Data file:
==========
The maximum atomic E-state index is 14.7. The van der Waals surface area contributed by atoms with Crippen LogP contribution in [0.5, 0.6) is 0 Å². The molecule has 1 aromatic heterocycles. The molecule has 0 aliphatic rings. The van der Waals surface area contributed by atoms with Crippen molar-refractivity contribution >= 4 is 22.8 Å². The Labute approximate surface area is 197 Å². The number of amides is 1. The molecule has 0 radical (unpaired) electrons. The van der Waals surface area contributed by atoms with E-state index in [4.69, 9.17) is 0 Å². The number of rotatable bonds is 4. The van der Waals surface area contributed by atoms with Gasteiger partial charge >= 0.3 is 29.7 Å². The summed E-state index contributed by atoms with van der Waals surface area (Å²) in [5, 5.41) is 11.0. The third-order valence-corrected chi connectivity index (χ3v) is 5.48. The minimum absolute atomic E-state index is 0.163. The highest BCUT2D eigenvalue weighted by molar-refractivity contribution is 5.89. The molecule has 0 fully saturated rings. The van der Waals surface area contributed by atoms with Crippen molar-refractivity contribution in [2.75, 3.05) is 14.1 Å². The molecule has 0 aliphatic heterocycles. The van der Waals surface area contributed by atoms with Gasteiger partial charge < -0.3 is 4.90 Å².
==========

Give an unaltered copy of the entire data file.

The maximum atomic E-state index is 14.7. The van der Waals surface area contributed by atoms with Crippen LogP contribution in [0.5, 0.6) is 0 Å². The molecule has 1 aromatic heterocycles. The molecule has 0 aliphatic rings. The van der Waals surface area contributed by atoms with Crippen molar-refractivity contribution >= 4 is 22.8 Å². The Labute approximate surface area is 197 Å². The number of amides is 1. The molecule has 0 radical (unpaired) electrons. The van der Waals surface area contributed by atoms with E-state index in [4.69, 9.17) is 0 Å². The number of rotatable bonds is 4. The van der Waals surface area contributed by atoms with Gasteiger partial charge >= 0.3 is 29.7 Å². The summed E-state index contributed by atoms with van der Waals surface area (Å²) in [5, 5.41) is 11.0. The third-order valence-corrected chi connectivity index (χ3v) is 5.48. The minimum absolute atomic E-state index is 0.163. The highest BCUT2D eigenvalue weighted by molar-refractivity contribution is 5.89. The molecule has 0 fully saturated rings. The van der Waals surface area contributed by atoms with Crippen molar-refractivity contribution in [2.75, 3.05) is 14.1 Å². The molecule has 0 aliphatic heterocycles. The van der Waals surface area contributed by atoms with Gasteiger partial charge < -0.3 is 4.90 Å².